As I get older I actually wear less and less makeup. I think in a funny way, as our skin ages, makeup becomes more noticeable. I’m also just really bad at putting it on. My joke is that I put on makeup for the hard of seeing—I can’t put on makeup without looking like Donatella Versace. I do wear mascara, either the Dior one or the L’Oréal Voluminous X Fiber, which is the one I really love. I think it’s new.
I think in a funny way, as our skin ages, makeup becomes more noticeable.
My hair is ridiculously low maintenance. Davines Melu shampoo and conditioner, a little bit of It’s A 10 detangler… and a lot of the time I fall asleep with my hair wet. Now that I have a baby, I shower at night after he goes to bed. I have a lot of hair but it’s all very fine, and my natural texture is slightly wavy so when I sleep with it wet, I end up with beach waves. I actually have a funny story about my hair. Once I was in Vegas for a girlfriend’s bachelorette party, and the 12 women I was with all wanted to do that thing where you drink champagne and get ready for hours. I didn’t do my hair, just because I’m bad at it. And then we went out to a nightclub. My hair was really long at the time, and I must have been standing near a candle—it just caught fire! If I had done my hair, with hairspray and all that, I would have been in the hospital. So, I guess that’s an upside! [Laughs]
I’ve been getting blonde highlights for probably about five or six years now because I think people find me less threatening as a blonde. I get those done at a salon called Perry McGrath that’s near my house. I use purple shampoo to tone the blonde from time to time, but I find what actually works best is a bit of Punky Colour or Manic Panic purple mixed into conditioner. I find it’s less harsh on my hair.
I’ve always taken a lot of baths—I feel like my natural habitat would be a hot spring. But having a little baby is hard on your back, and baths help me relax. Plus we’re coming out with a line of bath salts, so I’ve been taking more baths than usual to test the products. The first one that’s coming out is called Forest Bath. It’s a combination of a lot of different types of mineral salts and it’s fragranced with coniferous essential oils of fir, spruce, cedarwood, and a bunch of others. Honestly I just wanted something that smelled like the woods where I grew up. It’s a very therapeutic bath. Other than that, the L’Occitane lavender bath is divine. They also make a milk bath that’s incredible. I’m a fan of body oil instead of moisturizers, and usually I make one myself with sesame oil, a little bit of apricot kernel oil, sweet almond oil, and some essential oil concoction. It’s another old classic, but I really love the Aveda body oil, too.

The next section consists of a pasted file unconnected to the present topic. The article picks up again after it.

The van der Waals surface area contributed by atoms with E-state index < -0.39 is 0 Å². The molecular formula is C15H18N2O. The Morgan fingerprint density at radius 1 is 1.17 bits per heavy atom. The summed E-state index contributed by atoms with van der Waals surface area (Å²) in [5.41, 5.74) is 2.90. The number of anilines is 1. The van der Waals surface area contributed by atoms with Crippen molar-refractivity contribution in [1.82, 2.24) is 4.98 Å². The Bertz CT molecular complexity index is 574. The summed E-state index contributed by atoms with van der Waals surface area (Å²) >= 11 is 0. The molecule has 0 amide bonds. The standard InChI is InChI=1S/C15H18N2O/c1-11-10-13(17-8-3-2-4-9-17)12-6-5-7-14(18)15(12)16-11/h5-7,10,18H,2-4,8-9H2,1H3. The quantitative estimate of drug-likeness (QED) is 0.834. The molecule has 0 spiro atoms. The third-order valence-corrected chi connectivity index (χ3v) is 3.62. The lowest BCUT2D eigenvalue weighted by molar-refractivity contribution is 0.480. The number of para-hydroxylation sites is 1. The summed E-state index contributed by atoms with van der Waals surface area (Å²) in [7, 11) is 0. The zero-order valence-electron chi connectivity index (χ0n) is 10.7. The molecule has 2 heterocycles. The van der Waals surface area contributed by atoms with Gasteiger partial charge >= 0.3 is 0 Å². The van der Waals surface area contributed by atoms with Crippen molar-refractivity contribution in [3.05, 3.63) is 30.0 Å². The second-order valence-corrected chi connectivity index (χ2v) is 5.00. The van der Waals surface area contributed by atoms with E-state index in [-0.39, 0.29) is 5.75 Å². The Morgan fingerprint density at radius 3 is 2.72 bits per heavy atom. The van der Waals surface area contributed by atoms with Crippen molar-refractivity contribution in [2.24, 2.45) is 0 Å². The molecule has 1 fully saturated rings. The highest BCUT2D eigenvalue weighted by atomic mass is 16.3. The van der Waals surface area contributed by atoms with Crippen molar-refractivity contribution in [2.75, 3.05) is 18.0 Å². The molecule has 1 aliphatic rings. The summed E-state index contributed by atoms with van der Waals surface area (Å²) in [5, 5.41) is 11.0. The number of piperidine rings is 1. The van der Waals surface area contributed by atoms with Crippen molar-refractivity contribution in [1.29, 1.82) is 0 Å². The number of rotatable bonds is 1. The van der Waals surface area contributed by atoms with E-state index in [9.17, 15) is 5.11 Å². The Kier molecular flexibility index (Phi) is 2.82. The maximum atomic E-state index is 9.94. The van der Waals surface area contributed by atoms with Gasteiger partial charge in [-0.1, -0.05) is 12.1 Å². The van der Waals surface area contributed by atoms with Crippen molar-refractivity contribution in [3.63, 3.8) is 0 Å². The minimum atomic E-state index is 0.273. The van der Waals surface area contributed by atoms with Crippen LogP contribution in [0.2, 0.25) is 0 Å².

I’ve always taken a lot of baths—I feel like my natural habitat would be a hot spring.
As a distiller I’m working with my hands a lot and also with high proof alcohol. The thing about high proof alcohol is it takes nail enamel off your nails, so the only way that I could have a nice manicure is if I did gel nails. That’s what I did before COVID. Now, with COVID and a baby, all I really do is massage some apricot kernel oil into my nail beds and cuticles. The one thing that has been an absolute miracle game-changer for my nails is collagen hydrolysate. I started taking it for overall health, but the byproduct was that my nails got really strong and long. People started asking me if they were artificial. I get that from Great Lakes Gelatin, and it’s not vegan. I’m also a big fan of omega-3, which obviously comes from fish. Omega-3 has really great benefits for your brain, and it also helps with my mood and mellows me out. But I’ve also noticed that when I’m taking a significant amount of omega-3, my skin is so much better. I buy jars of fish oil from Carlson, and I just drink it. They have a lemon flavored one and it’s not that bad. And finally, I take prenatal vitamins all year round. Prenatal vitamins have pretty high levels of vitamin B which is why I like them—it really helps with mood and cognition. I take some from Ancient Nutrition that I got at Whole Foods. I work full time and have a baby full time, so I just want to make sure that I’m getting all the basic nutrients that I need.
Meditation is the main thing that keeps me straight. I started studying meditation about 20 years ago. I normally do a 15 to 20 minute long meditation that I just sort of personalize. I think apps are great, but for anyone interested in mediation I really recommend this shivananda guide to meditation. It gives a really good introduction. I think what goes into our minds is truly as important as what we put into our bodies—if not more important. So meditating is kind of like being on a healthy diet. For me, it’s a way of being self-aware and detoxing the negative thought patterns which we all, as human beings, are kind of wired for. It’s something that everybody would benefit from…You’re probably starting to understand that I’m a bit of a hippie.”
—as told to ITG
Morgan McLachlan photographed by Felisha Tolentino on November 13, 2020 in Los Angeles, California.